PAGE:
Hello everybody and welcome in to episode 191 of the Bible 2021 podcast. We are reading Luke 10 today and our focus is on What Should Christians Rejoice About? Should We Rejoice About Exorcisms? We are a daily 10 minute podcast, where we will dig in to the truth of the Word of God by reading one Bible chapter a day and discussing it. Welcome to new listeners in South Holland, Netherlands, Bavaria, Germany, Parts unknown, South Africa, Gujarat, India, Nova Scotia, Canada, Richmond, Virginia, Philadelphia, Pennsylvania Thanks for listening! Our goal is to encourage DAILY Bible reading, so you can jump in at any time and join with us. We want to invite as many people as possible to join us in daily Bible reading, so help spread the word and share the podcast! Don’t forget about our web-page, Bible2021.com – contact page, show notes, transcript and more– Click here for our Bible 2021 reading plan\
In Luke 10, Jesus sends out 72 of His followers – demonstrating quite clearly that His message of good news wasn’t just for the apostles to share, nor was it for named ministers and pastors to share, but all of His followers. Interestingly, that number of 72 seems to be quite significant, given that the Greek version of Genesis 10, which lists all of the original nations of the world, lists 72 nations. This mission that Jesus sends His followers out on is obviously a success, because they come back overjoyed – but what are they happy about – that people were saved, healed and delivered? Maybe, but the text tells us that they are marvelling that the demons and unclean spirits submitted to them, and Jesus, while not rebuking them for what they are rejoicing about, instead corrects them and tells them they should instead be rejoicing that they have been themselves saved. Why would Jesus correct them in this manner? Pastor Tim Keller has some pretty profound thoughts here that are especially important for Christians in 2021 to understand:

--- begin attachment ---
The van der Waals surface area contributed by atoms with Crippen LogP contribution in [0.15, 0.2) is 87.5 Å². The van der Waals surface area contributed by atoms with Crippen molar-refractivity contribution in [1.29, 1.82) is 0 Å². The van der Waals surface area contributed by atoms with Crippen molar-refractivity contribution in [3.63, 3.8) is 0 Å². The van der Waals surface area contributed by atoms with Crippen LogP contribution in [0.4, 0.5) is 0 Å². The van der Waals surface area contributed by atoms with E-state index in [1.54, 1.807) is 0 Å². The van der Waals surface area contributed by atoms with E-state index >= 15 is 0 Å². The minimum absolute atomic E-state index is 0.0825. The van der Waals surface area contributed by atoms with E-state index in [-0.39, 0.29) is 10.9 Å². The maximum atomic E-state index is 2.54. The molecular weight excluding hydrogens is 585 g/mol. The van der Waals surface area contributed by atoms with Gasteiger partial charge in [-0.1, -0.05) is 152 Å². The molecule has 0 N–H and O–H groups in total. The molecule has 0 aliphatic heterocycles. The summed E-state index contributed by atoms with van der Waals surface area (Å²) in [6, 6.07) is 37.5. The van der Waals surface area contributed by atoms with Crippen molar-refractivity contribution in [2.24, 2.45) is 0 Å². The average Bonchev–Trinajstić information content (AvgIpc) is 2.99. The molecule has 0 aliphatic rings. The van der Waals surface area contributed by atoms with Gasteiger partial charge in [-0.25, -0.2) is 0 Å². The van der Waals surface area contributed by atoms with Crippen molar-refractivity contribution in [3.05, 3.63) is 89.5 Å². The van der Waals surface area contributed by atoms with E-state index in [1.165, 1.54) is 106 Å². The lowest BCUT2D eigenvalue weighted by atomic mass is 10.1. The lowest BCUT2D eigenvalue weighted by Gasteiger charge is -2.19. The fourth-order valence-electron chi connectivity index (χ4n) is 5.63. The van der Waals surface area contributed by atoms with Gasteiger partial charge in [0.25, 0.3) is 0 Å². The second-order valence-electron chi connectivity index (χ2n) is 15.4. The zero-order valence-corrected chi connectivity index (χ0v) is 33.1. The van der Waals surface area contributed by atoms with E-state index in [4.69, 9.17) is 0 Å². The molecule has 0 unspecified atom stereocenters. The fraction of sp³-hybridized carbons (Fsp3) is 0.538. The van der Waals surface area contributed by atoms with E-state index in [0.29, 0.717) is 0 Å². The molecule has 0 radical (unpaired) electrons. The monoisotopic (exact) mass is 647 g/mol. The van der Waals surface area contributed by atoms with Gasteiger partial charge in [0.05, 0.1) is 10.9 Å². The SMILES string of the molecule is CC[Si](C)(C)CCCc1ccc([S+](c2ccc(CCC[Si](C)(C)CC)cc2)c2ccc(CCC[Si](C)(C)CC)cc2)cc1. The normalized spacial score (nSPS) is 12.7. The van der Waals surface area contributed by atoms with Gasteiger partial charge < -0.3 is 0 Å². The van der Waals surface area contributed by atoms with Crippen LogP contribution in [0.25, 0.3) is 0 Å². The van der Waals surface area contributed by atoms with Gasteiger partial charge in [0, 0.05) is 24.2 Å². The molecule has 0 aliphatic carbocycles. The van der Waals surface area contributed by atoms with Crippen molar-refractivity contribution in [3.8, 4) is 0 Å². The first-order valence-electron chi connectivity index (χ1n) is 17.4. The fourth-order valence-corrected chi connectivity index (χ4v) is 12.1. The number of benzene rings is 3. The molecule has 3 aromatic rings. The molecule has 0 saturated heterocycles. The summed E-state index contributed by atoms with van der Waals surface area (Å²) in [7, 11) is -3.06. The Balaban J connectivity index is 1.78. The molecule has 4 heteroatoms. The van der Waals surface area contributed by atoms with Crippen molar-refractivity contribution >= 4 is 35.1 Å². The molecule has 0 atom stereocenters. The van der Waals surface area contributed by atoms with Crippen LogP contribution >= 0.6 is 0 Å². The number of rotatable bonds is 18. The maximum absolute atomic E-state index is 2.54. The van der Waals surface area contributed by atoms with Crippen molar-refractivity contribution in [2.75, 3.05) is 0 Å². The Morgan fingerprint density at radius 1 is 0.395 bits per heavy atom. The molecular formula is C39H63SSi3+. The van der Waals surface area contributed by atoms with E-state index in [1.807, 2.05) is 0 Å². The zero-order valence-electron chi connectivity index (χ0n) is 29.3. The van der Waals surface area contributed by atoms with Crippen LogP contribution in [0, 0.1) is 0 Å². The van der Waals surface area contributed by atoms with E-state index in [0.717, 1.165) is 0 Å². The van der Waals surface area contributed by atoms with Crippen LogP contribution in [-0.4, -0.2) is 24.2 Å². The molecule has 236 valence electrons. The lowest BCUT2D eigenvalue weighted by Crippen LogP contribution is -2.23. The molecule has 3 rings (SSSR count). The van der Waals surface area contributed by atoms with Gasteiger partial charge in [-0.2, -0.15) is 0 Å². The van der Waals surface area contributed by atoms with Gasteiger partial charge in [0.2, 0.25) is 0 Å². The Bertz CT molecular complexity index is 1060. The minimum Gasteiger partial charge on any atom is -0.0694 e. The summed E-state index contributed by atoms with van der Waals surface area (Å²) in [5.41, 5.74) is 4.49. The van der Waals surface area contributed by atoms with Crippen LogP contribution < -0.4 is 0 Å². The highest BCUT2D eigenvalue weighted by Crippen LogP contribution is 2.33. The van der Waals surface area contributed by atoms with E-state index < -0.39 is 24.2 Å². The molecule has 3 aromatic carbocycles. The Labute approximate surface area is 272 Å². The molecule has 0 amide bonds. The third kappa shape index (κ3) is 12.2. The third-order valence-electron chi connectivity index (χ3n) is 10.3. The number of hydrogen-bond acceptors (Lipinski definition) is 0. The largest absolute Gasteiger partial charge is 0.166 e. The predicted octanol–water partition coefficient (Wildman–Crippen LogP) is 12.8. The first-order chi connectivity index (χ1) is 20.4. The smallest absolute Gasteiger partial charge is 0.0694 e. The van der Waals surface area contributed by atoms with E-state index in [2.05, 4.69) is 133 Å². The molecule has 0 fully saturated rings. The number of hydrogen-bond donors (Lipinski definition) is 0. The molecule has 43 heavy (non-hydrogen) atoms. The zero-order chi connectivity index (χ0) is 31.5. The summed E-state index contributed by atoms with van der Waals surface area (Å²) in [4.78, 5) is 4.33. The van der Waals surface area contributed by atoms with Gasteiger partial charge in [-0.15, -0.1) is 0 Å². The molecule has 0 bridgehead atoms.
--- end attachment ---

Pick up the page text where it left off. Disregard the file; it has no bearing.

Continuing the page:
If you say, “Here’s how I know I’m somebody. People are listening to me. I’m having an impact …” Jesus is hinting that is not going to help the social fabric very much, because people who rejoice in their accomplishments, in their power, in their performance, in fact, people who rejoice in their ministry, people who say, “I’m somebody because I’m in ministry; I’m somebody because I’m helping people; I’m somebody because look at all of the people who are listening to me and look at all of the things I’m doing …”
He says, first of all, you’re going to be coercive and manipulative toward the people who are believing you, because they’re like your trophies. That’s how you know you’re somebody. And you are going to be death on the people who reject you, because when people reject you, they actually threaten your very ‘somebody-ness,’ your very value, who you are. When your self-image is based on your performance and your record and people don’t listen to you, you say things like we saw last week. “Lord, shall we call fire down from heaven on them, those unbelievers, those nasty people?”